Algeria has four oil refineries with combined capacity of 503,000 bbl/d. Algeria's refineries are capable of meeting most of the country's domestic requirements. However, since they lack substantial depth in secondary processes, limited amounts of gasoline and kerosene still are imported.
The 29,000-bbl/d Hassi Messaoud plant supplies products to southern Algeria, as does the smaller 7,000-bbl/d In Amenas plant. The el-Djazair refinery processes crude, which is shipped north from Hassi Messaoud. While naphtha production from the refinery is exported, mainly to the United States, the balance of el-Djazair product output is consumed in central Algeria.
Finally, the coastal 59,000-bbl/d Arzew refinery, which uses Algerian Saharan blend as feedstock, produces both heavier and light products for domestic consumption and export.
According to Middle East Economic Digest, Algeria's domestic demand would support a new 150,000 - 200,000 bbl/d refining facility, but the estimated $1.5-billion cost of the planned facility is prohibitively expensive at this time.
In 1999, Algeria exported an average of 230,000 bbl/d of refined products to the United States, as well as 25,000 bbl/d of crude oil.
Although Algeria has a substantial petrochemical and fertilizer industry, low capacity utilization rates mean continued reliance on imports. The majority of Algeria's petrochemical plants are located at Annaba (a 550,000-ton- per-year (t/y) - ammonium phosphate fertilizer plant and ammonium nitrate and nitric acid complex), Arzew (365,000 t/y ammonia, 146,000 t/y urea, and 182,500 t/y ammonium nitrate), and Skikda (a 130,000 t/y high-density polyethylene unit, 120,000-t/y ethylene cracker, and a substantial aromatics complex).
Sonatrach has undertaken a number of petrochemical and fertilizer expansion projects, including a new methyl tertiary butyl ether (MTBE) complex and a polyester resin complex.
Algeria has seven coastal terminals for crude oil, refined product, NGL, and liquefied natural gas (LNG) exports. These are located at Algiers, Annaba, Arzew, Bejaia, Oran, Skikda, and La Skhirra. The two ports at Arzew handle about 40 percent of Algeria's total hydrocarbon exports.
LNG is shipped from Arzew and Skikda. Additionally, Arzew handles all of Algeria's NGL exports. Algeria uses the Tunisian port of La Skhirra exclusively for crude exports.
Commercial production of natural gas began in 1961. Algeria has 160 trillion cubic feet (Tcf) of proven natural gas reserves, primarily associated, ranking it in the top 10 worldwide.
Sonatrach estimates that Algeria's ultimate gas potential is around 204 Tcf. According to Sonatrach, natural gas represented 57 percent of Algeria's total proven hydrocarbons reserves in 1998.
Algeria accounts for one-quarter of EU gas imports. Algeria's largest gas field is the super-giant Hassi R'Mel, which initially held proven reserves of about 85 Tcf. Hassi R'Mel accounts for around 1.35 billion cubic feet (Bcf) per day, or about a quarter of Algeria's total dry gas production.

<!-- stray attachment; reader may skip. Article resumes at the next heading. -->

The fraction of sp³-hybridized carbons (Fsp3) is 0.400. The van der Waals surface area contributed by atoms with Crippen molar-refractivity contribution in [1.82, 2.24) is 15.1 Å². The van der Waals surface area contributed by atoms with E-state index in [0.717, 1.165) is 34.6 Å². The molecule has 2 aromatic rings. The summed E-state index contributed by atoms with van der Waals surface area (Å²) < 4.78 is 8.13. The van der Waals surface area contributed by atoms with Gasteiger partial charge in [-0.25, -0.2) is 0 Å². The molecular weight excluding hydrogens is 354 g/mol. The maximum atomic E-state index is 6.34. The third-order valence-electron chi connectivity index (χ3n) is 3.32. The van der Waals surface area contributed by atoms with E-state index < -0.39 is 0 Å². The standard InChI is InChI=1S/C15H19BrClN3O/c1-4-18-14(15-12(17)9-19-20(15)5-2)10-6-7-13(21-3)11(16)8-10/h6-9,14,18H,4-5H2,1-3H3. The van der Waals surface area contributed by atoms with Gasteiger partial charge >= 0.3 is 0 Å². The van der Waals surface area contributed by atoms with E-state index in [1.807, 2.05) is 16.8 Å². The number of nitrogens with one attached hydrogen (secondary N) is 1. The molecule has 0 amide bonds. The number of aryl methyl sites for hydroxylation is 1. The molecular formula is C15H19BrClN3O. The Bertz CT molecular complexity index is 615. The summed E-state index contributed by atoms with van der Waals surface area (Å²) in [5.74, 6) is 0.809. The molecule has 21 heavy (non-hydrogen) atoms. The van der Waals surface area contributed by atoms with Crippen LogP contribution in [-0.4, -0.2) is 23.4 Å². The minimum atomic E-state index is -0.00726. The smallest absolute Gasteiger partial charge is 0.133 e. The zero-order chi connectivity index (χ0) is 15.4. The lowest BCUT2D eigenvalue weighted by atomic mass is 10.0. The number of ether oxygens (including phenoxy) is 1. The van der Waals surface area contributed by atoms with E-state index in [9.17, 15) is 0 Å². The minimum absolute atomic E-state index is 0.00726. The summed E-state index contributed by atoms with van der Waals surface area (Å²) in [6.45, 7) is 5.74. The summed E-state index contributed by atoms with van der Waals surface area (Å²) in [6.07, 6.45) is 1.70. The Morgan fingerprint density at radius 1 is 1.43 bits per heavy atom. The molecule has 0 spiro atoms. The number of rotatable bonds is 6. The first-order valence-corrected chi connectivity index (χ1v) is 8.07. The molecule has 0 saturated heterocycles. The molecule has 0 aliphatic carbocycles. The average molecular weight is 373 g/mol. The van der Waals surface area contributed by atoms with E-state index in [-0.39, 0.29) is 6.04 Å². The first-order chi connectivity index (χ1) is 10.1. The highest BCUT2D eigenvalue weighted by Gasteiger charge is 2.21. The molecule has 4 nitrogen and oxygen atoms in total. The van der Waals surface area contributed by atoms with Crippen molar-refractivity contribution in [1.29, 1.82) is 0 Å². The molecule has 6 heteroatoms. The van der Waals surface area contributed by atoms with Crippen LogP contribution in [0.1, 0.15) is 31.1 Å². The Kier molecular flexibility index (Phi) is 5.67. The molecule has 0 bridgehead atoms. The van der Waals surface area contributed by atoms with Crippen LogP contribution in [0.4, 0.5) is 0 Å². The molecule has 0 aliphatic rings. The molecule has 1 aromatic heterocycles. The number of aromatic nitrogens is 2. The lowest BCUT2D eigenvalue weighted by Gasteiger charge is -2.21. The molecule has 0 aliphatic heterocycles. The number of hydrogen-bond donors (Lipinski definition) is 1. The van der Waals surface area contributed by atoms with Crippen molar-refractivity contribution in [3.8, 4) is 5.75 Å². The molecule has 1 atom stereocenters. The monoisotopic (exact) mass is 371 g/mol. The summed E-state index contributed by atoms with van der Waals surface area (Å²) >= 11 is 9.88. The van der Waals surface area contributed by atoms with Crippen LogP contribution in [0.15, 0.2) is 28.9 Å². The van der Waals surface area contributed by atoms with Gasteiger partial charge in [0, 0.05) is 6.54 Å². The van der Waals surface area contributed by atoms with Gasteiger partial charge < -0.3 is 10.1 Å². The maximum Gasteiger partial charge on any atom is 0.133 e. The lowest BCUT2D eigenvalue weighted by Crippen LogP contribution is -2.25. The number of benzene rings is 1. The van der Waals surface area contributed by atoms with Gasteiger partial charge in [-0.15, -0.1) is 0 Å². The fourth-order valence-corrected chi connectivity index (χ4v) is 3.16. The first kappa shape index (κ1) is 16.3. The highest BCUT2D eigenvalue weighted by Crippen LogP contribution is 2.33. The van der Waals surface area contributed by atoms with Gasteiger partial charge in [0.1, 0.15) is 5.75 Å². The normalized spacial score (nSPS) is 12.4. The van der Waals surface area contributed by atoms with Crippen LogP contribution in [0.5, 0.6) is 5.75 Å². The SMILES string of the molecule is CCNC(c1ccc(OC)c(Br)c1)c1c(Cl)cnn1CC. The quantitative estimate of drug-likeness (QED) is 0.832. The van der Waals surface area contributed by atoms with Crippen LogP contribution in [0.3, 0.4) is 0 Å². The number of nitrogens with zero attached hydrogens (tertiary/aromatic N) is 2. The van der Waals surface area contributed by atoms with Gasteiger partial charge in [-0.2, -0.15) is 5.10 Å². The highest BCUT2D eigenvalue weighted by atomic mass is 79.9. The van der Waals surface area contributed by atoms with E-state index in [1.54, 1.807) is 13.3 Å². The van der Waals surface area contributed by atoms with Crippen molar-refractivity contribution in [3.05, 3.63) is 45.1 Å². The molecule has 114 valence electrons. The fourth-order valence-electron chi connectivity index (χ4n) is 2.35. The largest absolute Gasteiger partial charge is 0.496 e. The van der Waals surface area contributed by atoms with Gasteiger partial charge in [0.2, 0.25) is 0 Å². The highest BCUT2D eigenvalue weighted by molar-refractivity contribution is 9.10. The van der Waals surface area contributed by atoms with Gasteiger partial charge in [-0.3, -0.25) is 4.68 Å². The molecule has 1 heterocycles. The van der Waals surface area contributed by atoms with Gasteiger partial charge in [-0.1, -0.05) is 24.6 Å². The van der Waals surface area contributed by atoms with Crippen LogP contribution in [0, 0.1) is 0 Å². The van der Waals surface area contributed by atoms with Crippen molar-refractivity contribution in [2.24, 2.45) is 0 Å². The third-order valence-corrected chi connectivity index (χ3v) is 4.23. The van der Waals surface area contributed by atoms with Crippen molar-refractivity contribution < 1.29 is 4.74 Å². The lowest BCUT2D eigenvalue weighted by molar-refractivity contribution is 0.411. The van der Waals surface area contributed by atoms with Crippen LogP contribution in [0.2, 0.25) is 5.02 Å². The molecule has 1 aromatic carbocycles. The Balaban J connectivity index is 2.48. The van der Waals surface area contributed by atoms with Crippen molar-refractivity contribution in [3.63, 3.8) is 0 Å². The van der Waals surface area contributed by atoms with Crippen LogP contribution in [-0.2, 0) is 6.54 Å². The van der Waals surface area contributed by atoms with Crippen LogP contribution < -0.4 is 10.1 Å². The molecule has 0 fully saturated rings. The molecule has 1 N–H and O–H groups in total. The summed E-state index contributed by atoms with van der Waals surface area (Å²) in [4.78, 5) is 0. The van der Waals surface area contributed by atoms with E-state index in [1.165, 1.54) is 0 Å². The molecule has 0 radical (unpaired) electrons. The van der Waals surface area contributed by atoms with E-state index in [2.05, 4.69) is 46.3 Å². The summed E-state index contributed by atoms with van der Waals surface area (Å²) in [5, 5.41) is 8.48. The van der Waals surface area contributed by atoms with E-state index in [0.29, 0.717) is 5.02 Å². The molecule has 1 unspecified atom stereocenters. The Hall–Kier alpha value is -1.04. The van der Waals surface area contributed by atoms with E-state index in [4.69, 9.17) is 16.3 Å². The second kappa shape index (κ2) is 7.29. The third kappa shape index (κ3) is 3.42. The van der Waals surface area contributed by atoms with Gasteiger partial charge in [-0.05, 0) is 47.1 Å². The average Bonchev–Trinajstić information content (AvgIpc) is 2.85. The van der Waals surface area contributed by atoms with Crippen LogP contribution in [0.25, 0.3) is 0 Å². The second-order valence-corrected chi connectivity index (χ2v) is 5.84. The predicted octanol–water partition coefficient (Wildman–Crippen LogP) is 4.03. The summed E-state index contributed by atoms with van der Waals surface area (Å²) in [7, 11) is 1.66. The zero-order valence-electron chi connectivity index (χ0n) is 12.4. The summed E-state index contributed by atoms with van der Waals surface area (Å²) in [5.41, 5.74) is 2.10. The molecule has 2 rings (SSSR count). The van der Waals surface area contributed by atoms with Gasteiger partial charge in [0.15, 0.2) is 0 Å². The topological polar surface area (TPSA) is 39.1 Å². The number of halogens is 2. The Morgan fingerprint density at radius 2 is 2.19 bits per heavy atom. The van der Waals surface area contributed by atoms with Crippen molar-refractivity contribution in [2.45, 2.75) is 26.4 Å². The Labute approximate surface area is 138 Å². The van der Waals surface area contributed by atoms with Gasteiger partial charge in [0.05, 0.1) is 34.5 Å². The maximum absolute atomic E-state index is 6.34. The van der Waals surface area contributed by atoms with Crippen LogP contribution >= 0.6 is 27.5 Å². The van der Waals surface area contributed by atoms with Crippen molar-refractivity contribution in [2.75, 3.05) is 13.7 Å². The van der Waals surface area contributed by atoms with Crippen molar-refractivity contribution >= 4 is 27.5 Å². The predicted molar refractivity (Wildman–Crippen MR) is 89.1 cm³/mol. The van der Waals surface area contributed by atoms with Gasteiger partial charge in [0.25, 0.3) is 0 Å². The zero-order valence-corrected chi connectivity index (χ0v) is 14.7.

The remainder of Algeria's gas reserves are located in associated and non-associated fields in the southeast, and in non-associated reservoirs in the In Salah region of southern Algeria.
The Rhourde Nouss region holds 13 Tcf of known reserves in the Rhourde Nouss, Rhourde Nouss Sud-Est, Rhourde Adra, Rhourde Chouff, and Rhourde Hamra fields. Smaller gas reserves are located in the In Salah region (5-10 Tcf) as well as at the Tin Fouye Tabankort (TFT)(5.1 Tcf), Alrar (4.7 Tcf), Ouan Dimeta (1.8 Tcf), and Oued Noumer fields. Four plants at Arzew and Skikda, owned by Sonatrach, liquefy gas for export.
In 2000, Algeria's natural gas pipeline export capacity of 1.38 Tcf per year includes 988.6 Bcf/y via the Trans-Mediterranean (Transmed) line to Italy and 388 Bcf/y via the new Maghreb-Europe Gas (MEG) line to Spain (and beyond to Portugal via an extension).
The 667-mile Transmed pipeline links the Hassi R'Mel gas field to Mazzara del Vallo in Sicily. Transmed comprises segments through Algeria (548 km / 342 miles), Tunisia (368 km /230 miles), under the Mediterranean ( 154 km /96 miles) to Sicily and then on to Slovenia.
The Hassi R'Mel-Oued Saf-Saf link to the Tunisia border originally consisted of two parallel 48-inch lines. With the signing of a revised gas supply contract, however, the three international links have been augmented with several 48-inch and 24-inch lines as well as at least four compressor stations.
Until recently, the Algerian segment of the Transmed pipeline had a slightly higher capacity (1.5 Bcf/d) than the Tunisia-Italy link (1.15 Bcf/d). There are plans to add two compressor stations in Algeria and two in Tunisia by end-2000. The new stations would enable the pipeline to carry up to 1 Tcf/y to Italy and Slovenia.